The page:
Translated by Gregory Heers
Photios (Photius), was born in Kydonies (Aivali) of Asia Minor in 1895. After the death of his father, his guardianship was assumed by his uncle, the Hieromonk Fr. Steven Kontoglou, abbot of the monastery of St. Paraskevi. Photis finished school in Aivali and was member of a group of students that published the magazine “Melissa” (“Bee”), which Kontoglou decorated with drawings. He enrolled himself into the School of Fine Arts in Athens and thereafter went to Paris (1914), where he studied the various schools of painting. After much wandering and many travels, he settled in Athens. In 1923 he journeyed to the Holy Mountain, where he discovered Byzantine iconography; ever since then he strove for the revival of this art.
The 1950s find him at the peak of his iconographic activity. Besides being an important iconographer, he was also an matchless author. He has written a host of books and articles of a high literary level and great beauty combined with deep meanings. He is, however, less well known for his “third dimension.” Photis Kontoglou stood out for his deep faith and his weighty ecclesiastical and theological knowledge. He was a true confessor of the Orthodox Faith, writing and speaking on behalf of the exactitude and order of the Church. He especially struck against Ecumenism and Papism, and did not hesitate to rebuke directly, by means of epistles, bishops and patriarchs that were straying from the right way.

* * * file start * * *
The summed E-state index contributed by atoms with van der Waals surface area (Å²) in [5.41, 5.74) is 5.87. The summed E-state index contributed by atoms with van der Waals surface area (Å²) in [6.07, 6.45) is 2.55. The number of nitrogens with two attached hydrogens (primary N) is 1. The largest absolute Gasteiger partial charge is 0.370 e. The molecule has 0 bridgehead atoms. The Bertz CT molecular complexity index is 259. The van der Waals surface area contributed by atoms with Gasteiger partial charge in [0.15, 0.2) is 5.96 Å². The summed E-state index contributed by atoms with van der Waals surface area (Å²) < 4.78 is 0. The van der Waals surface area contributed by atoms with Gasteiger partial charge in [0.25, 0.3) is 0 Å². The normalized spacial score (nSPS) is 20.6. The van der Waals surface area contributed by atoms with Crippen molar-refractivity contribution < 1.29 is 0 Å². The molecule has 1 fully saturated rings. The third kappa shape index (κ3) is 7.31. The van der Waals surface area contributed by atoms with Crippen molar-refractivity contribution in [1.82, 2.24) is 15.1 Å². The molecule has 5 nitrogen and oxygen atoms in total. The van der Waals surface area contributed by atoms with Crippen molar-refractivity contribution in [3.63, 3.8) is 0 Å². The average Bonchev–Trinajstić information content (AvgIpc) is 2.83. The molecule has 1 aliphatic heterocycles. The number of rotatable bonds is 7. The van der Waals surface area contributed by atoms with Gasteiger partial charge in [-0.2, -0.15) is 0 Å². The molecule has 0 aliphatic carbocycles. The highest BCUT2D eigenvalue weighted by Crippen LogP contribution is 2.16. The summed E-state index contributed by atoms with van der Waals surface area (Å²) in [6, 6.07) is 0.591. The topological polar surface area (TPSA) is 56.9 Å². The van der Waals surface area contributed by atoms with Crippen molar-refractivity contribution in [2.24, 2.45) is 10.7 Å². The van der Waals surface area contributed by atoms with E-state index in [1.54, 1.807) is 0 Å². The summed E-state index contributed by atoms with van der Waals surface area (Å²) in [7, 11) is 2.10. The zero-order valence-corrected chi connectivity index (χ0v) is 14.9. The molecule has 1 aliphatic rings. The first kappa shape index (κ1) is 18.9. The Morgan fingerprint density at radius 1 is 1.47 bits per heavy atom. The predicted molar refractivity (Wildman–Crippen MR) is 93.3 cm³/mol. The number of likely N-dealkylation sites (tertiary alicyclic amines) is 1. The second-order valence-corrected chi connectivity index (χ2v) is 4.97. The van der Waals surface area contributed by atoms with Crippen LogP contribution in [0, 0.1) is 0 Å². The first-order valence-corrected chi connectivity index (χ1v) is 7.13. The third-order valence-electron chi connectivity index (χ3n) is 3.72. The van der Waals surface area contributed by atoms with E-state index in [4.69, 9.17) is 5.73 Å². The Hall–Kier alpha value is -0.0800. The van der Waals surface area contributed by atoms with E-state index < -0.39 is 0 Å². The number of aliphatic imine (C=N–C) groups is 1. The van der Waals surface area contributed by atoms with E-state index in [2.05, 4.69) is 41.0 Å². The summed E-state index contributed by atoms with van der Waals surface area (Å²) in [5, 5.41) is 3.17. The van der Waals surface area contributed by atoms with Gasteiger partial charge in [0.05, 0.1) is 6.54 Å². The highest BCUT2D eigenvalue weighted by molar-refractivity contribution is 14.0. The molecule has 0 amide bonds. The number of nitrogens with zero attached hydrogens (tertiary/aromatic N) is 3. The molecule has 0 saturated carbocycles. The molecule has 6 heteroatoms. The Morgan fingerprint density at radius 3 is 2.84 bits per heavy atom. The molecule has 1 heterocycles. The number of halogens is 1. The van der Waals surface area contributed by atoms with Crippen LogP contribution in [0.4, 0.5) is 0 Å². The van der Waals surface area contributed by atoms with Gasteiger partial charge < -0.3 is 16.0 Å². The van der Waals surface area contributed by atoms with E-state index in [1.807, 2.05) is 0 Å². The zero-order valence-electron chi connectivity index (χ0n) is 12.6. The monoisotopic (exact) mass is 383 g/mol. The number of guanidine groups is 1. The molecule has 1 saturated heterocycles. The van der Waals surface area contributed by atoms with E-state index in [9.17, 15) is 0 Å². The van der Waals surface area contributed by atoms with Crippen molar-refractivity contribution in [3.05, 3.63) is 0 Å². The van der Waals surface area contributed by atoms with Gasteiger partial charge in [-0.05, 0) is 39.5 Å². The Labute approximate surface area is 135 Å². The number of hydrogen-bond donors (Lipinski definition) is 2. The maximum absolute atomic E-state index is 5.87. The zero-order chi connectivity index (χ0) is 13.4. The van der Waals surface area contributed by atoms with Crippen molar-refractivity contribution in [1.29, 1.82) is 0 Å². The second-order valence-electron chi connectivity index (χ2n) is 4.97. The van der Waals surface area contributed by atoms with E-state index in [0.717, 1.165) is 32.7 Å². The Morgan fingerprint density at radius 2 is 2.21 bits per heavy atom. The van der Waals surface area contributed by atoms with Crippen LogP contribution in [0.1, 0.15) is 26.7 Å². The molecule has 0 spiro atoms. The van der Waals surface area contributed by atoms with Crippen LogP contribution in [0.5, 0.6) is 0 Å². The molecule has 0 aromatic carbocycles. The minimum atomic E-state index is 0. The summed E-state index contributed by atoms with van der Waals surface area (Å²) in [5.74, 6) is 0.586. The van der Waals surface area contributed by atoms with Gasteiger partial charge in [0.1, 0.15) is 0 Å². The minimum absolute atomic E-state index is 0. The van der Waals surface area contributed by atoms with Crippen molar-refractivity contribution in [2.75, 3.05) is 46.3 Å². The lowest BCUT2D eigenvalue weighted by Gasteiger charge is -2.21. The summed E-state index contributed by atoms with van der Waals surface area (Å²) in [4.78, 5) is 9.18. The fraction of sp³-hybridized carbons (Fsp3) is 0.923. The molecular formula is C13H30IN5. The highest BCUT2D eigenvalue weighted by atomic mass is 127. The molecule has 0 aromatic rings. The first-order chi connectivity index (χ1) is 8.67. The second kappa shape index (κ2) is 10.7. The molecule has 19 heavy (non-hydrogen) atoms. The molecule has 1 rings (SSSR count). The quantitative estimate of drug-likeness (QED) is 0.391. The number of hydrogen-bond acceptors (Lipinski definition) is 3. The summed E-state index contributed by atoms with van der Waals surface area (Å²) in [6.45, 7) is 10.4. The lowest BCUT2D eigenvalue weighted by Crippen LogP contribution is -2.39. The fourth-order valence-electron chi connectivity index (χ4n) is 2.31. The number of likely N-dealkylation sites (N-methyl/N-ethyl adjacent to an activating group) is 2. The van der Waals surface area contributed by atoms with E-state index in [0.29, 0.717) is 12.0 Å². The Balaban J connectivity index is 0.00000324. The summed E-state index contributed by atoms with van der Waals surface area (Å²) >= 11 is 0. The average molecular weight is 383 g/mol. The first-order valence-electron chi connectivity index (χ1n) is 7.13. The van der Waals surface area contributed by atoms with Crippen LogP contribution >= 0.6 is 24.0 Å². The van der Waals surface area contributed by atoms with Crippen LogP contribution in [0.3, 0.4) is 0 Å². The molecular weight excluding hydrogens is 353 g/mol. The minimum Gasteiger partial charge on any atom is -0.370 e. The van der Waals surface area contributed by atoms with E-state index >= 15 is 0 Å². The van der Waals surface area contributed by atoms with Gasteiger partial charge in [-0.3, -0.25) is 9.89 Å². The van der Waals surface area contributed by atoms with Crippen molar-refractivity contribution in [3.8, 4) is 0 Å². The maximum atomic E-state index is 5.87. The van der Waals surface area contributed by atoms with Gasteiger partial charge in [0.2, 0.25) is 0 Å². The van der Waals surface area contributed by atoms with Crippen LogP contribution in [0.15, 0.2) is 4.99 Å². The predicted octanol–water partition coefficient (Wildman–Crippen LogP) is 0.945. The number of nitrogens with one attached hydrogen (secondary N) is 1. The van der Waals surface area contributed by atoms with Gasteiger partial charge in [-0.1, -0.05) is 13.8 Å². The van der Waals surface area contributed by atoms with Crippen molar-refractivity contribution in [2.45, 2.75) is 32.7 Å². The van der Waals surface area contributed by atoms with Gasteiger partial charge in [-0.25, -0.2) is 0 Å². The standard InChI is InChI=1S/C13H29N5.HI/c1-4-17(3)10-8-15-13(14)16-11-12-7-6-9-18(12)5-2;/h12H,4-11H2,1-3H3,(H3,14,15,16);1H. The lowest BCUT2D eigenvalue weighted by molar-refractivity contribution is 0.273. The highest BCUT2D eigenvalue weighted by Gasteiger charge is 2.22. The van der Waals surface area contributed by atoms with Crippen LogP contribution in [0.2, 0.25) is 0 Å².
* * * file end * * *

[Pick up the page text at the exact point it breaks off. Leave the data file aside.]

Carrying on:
We’ve said how, here in Greece, not only do we not read but we don’t even know of the existence of the mystical Fathers who enlightened Orthodoxy. For the theologians, Orthodoxy has become a hollow word, since its mystical essence is unknown to them, as is its tradition. Our theologians receive the light from the West, because their theology has become a science, and their vainglory is flattered by this thing. Faith, for them, has no significance. You’ll tell me, “Theology without faith? Can you do that?” I ask you, too, equally puzzled, “Can you have theology without faith?” Nevertheless, in the Western lands and in America, many people have turned towards Orthodoxy, out of thirst for the truth. In Greece, only a few people and some Old Calendarists read the books of the Fathers, besides Basil and Chrysostom, whom the theologians take for orators and philologists of the Ancient Greek language. The books of the mystical Fathers are no longer reprinted and have become rare. The official Church prints some rough drafts of various modernist theologians, without any essence, which only reveal the incredible nakedness of their authors. Only just recently have the Apostolic Ministry Publications started to print Migne’s Patrology.
Yet even this edition is for theologians, n0t for the faithful, since it’s printed in the ancient language. Besides this, the publication of the Patrology does not have any deeper justification, given the western character of the general education of our theologians, who have no deeper knowledge of the essence of Orthodoxy nor of our tradition. So, this edition, also, becomes an event without deeper significance, since there is no suitable Orthodox earth for it to take root. The turn of the Westerners and the Protestants toward the Fathers of Orthodoxy was to a great degree due to the White Russian theologians, who scattered abroad to various lands and enlightened the souls with their wise sermons, with the virtue of their life, and with their formal piety—whereas the clergymen whom we send out to the various communities are the most ignorant of what Orthodoxy means, and our churches abroad have no spiritual destination but have ended up becoming centers of the social gathering of our fellow-countrymen every Sunday.